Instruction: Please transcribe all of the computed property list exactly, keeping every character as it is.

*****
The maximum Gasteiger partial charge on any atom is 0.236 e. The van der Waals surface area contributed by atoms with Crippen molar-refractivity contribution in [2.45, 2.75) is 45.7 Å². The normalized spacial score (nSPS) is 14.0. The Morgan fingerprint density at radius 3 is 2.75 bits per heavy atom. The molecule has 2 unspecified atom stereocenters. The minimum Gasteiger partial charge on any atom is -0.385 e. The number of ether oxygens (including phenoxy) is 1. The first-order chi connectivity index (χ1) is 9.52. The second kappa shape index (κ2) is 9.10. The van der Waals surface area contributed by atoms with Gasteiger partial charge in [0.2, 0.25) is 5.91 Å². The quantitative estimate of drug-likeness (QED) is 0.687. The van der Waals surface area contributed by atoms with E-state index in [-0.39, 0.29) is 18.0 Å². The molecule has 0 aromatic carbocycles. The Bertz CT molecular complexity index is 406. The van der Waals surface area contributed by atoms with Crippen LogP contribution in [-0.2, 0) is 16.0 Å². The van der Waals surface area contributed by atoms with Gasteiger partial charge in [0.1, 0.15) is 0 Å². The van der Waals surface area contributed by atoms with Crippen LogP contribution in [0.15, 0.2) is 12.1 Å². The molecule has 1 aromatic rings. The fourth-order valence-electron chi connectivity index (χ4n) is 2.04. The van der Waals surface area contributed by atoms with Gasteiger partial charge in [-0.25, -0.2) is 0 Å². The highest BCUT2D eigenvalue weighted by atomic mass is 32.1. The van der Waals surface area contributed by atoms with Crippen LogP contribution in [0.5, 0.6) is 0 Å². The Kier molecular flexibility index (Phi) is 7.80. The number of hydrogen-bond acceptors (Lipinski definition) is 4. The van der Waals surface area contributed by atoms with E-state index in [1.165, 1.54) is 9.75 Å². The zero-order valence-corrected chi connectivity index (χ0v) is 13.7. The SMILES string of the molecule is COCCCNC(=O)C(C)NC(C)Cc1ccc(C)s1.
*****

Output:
The maximum Gasteiger partial charge on any atom is 0.236 e. The van der Waals surface area contributed by atoms with Crippen molar-refractivity contribution in [2.45, 2.75) is 45.7 Å². The normalized spacial score (nSPS) is 14.0. The Morgan fingerprint density at radius 3 is 2.75 bits per heavy atom. The molecule has 2 unspecified atom stereocenters. The minimum Gasteiger partial charge on any atom is -0.385 e. The number of ether oxygens (including phenoxy) is 1. The first-order chi connectivity index (χ1) is 9.52. The second kappa shape index (κ2) is 9.10. The van der Waals surface area contributed by atoms with Gasteiger partial charge in [0.2, 0.25) is 5.91 Å². The quantitative estimate of drug-likeness (QED) is 0.687. The van der Waals surface area contributed by atoms with E-state index in [-0.39, 0.29) is 18.0 Å². The molecule has 0 aromatic carbocycles. The Bertz CT molecular complexity index is 406. The van der Waals surface area contributed by atoms with Crippen LogP contribution in [-0.2, 0) is 16.0 Å². The van der Waals surface area contributed by atoms with Gasteiger partial charge in [0.1, 0.15) is 0 Å². The van der Waals surface area contributed by atoms with Crippen LogP contribution in [0.15, 0.2) is 12.1 Å². The molecule has 1 aromatic rings. The fourth-order valence-electron chi connectivity index (χ4n) is 2.04. The van der Waals surface area contributed by atoms with Gasteiger partial charge in [-0.25, -0.2) is 0 Å². The highest BCUT2D eigenvalue weighted by atomic mass is 32.1. The van der Waals surface area contributed by atoms with Crippen LogP contribution in [0.5, 0.6) is 0 Å². The Kier molecular flexibility index (Phi) is 7.80. The number of hydrogen-bond acceptors (Lipinski definition) is 4. The van der Waals surface area contributed by atoms with E-state index in [1.165, 1.54) is 9.75 Å². The zero-order valence-corrected chi connectivity index (χ0v) is 13.7. The SMILES string of the molecule is COCCCNC(=O)C(C)NC(C)Cc1ccc(C)s1.